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Accident SocietyFiction, Collectivity, and the Production of Chance$
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Jason Puskar

Print publication date: 2012

Print ISBN-13: 9780804775359

Published to Stanford Scholarship Online: June 2013

DOI: 10.11126/stanford/9780804775359.001.0001

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Detecting “Absolute Chance”

Detecting “Absolute Chance”

Chapter:
(p.108) Chapter 3 Detecting “Absolute Chance”
Source:
Accident Society
Author(s):

Charles Peirce

Anna Katharine Green

Publisher:
Stanford University Press
DOI:10.11126/stanford/9780804775359.003.0004

This chapter examines pragmatism by focusing on two writers who rely on chance to conduct their investigations: Charles Sanders Peirce and Anna Katharine Green. It looks at Green's detective fiction (including The Woman in the Alcove) in relation to Peirce's account of his own sleuthing after a stolen watch (“Guessing”) and shows that both writers had difficulty reconciling a socializing conception of chance with narrative forms that are, by definition, highly teleological. The chapter first traces the development of Peirce's conception of absolute chance out of his earlier and more cautious claims about probability theory and pragmatic contingency, along with his gradual transition from pragmatism in the 1870s to a more traditional metaphysics later. It then considers Green's chance-saturated fiction which, like that of Peirce, encounters the problem of representing chance in a genre destined to demystify crime in the end. The chapter concludes by looking at a third detective writer interested in chance, Edgar Allan Poe.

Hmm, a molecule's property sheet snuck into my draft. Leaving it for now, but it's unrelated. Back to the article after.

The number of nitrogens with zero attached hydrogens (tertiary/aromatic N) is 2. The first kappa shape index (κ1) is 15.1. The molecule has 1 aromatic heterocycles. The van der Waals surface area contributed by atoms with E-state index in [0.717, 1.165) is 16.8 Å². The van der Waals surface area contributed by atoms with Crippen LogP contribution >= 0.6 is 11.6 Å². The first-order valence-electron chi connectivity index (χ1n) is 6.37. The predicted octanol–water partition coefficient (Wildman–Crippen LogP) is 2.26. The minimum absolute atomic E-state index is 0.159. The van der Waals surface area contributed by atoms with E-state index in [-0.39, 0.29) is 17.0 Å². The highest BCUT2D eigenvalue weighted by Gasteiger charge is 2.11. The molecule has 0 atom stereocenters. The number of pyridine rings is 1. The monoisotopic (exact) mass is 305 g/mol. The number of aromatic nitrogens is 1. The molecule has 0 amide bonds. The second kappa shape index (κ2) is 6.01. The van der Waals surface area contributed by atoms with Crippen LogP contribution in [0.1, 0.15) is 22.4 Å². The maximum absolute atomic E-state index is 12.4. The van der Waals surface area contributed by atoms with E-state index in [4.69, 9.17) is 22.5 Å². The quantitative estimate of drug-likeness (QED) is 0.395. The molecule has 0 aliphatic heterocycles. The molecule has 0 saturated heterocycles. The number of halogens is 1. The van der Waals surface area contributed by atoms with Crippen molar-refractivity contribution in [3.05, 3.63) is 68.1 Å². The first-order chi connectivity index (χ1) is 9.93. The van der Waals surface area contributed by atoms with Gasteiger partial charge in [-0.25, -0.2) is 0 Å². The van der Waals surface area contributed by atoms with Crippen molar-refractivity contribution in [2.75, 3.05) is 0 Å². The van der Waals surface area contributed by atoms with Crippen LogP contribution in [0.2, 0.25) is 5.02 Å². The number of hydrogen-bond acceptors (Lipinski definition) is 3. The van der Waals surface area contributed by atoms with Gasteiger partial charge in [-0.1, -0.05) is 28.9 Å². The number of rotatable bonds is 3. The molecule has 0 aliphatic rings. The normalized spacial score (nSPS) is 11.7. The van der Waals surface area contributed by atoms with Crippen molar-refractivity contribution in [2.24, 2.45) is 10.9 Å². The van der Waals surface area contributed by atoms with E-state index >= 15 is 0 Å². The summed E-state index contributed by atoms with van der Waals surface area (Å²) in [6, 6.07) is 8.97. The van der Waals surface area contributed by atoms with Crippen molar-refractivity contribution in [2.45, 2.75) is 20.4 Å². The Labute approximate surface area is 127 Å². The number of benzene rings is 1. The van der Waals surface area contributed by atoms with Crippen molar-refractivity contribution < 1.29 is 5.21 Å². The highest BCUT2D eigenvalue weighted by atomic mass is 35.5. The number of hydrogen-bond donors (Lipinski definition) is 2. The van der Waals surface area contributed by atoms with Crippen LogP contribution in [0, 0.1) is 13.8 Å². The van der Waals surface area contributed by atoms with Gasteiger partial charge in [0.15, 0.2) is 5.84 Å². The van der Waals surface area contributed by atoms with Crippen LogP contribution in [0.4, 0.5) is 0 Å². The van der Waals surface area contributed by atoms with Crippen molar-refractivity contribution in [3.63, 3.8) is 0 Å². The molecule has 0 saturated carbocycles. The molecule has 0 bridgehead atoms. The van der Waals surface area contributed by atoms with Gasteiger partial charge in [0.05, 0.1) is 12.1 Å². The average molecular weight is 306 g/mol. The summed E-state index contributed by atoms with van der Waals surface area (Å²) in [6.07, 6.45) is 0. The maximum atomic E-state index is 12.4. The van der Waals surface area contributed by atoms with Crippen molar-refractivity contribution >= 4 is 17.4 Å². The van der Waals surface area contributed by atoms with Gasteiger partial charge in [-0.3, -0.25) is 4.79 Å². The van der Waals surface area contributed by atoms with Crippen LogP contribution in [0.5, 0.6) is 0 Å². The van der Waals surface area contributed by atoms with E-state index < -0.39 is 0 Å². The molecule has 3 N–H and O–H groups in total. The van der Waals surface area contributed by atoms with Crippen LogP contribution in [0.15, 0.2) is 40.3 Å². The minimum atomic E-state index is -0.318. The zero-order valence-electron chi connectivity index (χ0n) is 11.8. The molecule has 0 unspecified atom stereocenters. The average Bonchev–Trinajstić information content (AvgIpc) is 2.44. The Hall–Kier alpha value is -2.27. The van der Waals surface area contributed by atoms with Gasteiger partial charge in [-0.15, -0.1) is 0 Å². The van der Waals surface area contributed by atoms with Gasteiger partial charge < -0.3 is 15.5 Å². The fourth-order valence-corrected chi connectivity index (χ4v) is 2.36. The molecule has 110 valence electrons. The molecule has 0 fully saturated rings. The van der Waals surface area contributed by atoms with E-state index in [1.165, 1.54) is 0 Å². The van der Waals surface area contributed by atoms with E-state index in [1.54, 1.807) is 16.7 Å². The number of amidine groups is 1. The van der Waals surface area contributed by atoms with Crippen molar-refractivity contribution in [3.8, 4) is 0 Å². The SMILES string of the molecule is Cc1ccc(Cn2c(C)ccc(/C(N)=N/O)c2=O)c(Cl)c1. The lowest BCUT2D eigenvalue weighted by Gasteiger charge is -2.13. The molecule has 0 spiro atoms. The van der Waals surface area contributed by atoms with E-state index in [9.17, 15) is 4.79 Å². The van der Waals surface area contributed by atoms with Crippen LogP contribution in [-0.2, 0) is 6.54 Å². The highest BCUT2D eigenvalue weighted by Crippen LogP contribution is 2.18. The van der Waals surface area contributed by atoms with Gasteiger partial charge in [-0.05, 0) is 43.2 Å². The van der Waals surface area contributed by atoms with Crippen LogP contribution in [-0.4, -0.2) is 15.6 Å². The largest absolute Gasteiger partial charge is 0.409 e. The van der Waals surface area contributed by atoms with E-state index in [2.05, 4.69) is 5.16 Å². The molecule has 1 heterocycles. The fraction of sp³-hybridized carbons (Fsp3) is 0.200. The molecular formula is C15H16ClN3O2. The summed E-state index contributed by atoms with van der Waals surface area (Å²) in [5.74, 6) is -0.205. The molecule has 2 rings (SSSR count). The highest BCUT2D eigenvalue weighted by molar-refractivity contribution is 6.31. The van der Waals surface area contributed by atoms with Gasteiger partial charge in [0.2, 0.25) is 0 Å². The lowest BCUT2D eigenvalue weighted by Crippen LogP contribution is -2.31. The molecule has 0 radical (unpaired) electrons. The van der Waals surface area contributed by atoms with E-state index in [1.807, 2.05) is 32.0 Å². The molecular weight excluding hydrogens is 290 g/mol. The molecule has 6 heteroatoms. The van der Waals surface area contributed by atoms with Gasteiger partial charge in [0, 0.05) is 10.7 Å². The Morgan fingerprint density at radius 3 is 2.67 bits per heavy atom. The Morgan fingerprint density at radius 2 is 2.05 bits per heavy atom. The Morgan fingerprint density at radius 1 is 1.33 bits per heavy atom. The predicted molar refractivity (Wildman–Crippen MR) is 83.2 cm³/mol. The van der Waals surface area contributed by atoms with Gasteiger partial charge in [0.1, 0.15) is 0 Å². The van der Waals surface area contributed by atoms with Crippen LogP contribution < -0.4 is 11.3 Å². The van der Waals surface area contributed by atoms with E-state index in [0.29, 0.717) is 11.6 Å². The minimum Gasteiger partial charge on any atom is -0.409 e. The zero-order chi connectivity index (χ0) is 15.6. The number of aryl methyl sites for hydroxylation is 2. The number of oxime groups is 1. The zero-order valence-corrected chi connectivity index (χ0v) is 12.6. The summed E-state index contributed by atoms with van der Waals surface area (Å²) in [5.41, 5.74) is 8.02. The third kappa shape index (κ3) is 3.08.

Keywords:   chance, detective fiction, Charles Sanders Peirce, Anna Katharine Green, Edgar Allan Poe, pragmatism, metaphysics, The Woman in the Alcove, crime, absolute chance

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